Kees Popinga, a conventional Dutch family man, learns that his employer has bankrupted the firm, thus depriving him of both income and savings. With all the underpinnings of his life gone, he suddenly takes one of those trains he had been watching for so long and goes to Paris, committing a more or less accidental murder along the way. The rest of the book shows him on the run, wanted by the police of two countries.
Although Simenon is most famous as the author of the Inspector Maigret mysteries, and there is certainly a police investigation in this book, the story is told from the point of view of the criminal, not the detective. There is no mystery here; Popinga leaves more than enough evidence to be identified easily, and he soon starts writing letters to the papers and the police. Even the term "on the run" is wrong; "on the walk" would be more appropriate, for Popinga remains icily calm. Although the press describe him as a madman, he has never felt more in control; it was his previous bourgeois life that was the lie, not this one.
Why does Simenon choose a Dutch protagonist and set the opening of his novel in the far North of Holland? As a French-speaking Belgian, it seems he despised the phlegmatic Flemish and Dutch temperament, and viewed their smug respectability as the death of the soul. For Kees Popinga, nearing 40, epitomizes the family values. He is a good provider, with a solid job; he has a good house in a good neighborhood, equipped with the most modern appliances; he has two perfectly-spaced children that he sends to good schools, and a wife who is so faceless that she is referred to from beginning to end as Mother. Yet, as Luc Sante describes it in his fine introduction to the NYRB edition (though NOT to be read before the novel itself), "whatever pin was holding Popinga together has been pulled out." Like a grenade, he explodes.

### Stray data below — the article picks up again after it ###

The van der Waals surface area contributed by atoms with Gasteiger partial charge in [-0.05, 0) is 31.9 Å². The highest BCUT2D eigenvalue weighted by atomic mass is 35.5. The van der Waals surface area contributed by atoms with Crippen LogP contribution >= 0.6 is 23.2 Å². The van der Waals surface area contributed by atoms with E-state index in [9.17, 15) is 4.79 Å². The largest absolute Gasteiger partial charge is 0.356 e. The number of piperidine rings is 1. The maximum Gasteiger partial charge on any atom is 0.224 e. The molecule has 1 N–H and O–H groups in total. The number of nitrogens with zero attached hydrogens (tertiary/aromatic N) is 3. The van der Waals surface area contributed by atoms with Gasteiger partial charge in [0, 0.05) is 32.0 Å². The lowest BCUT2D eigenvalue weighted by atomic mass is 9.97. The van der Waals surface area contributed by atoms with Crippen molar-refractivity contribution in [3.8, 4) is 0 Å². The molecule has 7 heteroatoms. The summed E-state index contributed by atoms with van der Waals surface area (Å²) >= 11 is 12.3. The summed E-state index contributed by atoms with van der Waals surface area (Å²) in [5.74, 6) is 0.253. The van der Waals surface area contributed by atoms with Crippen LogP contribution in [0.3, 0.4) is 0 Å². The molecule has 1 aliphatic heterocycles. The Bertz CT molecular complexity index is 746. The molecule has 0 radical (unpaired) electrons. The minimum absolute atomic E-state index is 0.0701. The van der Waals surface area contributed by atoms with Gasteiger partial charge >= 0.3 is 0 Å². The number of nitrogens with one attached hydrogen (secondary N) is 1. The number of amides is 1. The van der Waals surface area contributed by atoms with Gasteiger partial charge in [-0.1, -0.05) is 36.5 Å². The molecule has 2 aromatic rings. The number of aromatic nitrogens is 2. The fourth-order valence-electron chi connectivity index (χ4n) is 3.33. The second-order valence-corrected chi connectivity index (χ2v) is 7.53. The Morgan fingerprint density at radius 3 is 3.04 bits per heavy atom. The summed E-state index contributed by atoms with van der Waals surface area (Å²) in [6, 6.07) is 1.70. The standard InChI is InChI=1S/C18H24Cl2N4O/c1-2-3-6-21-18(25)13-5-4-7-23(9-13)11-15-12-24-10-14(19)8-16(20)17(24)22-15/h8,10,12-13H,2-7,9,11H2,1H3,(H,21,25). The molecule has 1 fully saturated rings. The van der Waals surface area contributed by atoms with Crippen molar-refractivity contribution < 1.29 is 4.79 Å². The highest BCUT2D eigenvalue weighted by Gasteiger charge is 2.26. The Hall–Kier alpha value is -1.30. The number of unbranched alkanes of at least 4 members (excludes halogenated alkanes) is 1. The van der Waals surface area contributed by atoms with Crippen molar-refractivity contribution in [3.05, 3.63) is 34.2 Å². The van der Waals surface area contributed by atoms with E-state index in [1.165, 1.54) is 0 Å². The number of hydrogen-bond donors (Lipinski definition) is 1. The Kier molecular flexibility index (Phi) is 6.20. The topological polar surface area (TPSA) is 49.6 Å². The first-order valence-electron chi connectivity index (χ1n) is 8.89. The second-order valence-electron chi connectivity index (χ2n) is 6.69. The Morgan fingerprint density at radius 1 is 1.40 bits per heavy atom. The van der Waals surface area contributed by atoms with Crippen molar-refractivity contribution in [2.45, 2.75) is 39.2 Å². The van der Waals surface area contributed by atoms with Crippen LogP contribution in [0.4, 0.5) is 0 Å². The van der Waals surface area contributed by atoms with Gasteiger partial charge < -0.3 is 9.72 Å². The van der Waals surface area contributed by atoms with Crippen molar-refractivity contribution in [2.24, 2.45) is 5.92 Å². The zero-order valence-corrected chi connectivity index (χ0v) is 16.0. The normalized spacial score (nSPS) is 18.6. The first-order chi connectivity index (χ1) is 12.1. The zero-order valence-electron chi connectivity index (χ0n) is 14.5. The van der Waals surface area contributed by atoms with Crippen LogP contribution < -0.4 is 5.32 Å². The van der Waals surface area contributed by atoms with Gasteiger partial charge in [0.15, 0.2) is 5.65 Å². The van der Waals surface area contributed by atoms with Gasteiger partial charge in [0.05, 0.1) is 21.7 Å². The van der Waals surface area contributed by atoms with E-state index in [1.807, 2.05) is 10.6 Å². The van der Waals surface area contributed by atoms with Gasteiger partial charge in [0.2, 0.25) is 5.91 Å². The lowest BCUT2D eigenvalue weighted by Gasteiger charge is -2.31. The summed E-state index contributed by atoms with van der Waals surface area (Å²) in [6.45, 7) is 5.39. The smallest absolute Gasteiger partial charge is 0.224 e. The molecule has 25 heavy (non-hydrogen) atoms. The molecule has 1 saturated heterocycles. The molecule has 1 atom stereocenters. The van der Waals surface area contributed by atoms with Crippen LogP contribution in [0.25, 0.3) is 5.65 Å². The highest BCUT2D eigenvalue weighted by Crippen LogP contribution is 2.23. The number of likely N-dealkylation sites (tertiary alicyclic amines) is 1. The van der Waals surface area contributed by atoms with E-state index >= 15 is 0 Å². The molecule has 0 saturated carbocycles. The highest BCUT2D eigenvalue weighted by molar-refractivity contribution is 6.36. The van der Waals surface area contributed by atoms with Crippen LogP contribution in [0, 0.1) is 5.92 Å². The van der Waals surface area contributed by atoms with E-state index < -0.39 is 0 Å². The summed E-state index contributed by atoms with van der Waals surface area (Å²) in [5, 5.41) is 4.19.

But unlike a grenade, he does so gradually, retaining traces of his bourgeois habits to the end. Clerklike, he keeps a meticulous notebook of his doings. Although described as a sex fiend, his relationships with the women he picks up are almost sexless. He approaches his life as a wanted man with the same care he might have used to organize an office. This is the second of Simenon's so-called "hard novels" (romans durs) that I have read, after his earlier TROPIC MOON. Both are relentless psychological studies of men who lose their hold on normal life. But whereas the earlier book was as hot as its African setting, the hardness here is that of ice; imagine a Balzac or a Dostoyevsky describing an inevitable degeneration, but in compressed form and without the passion. Chilling.
All the same, I preferred TROPIC MOON, because of the wider sweep of its indictment of colonialism. There is social criticism here too, of a certain ideal of respectability; but that is less easily localized . . . and perhaps just a little too close to home.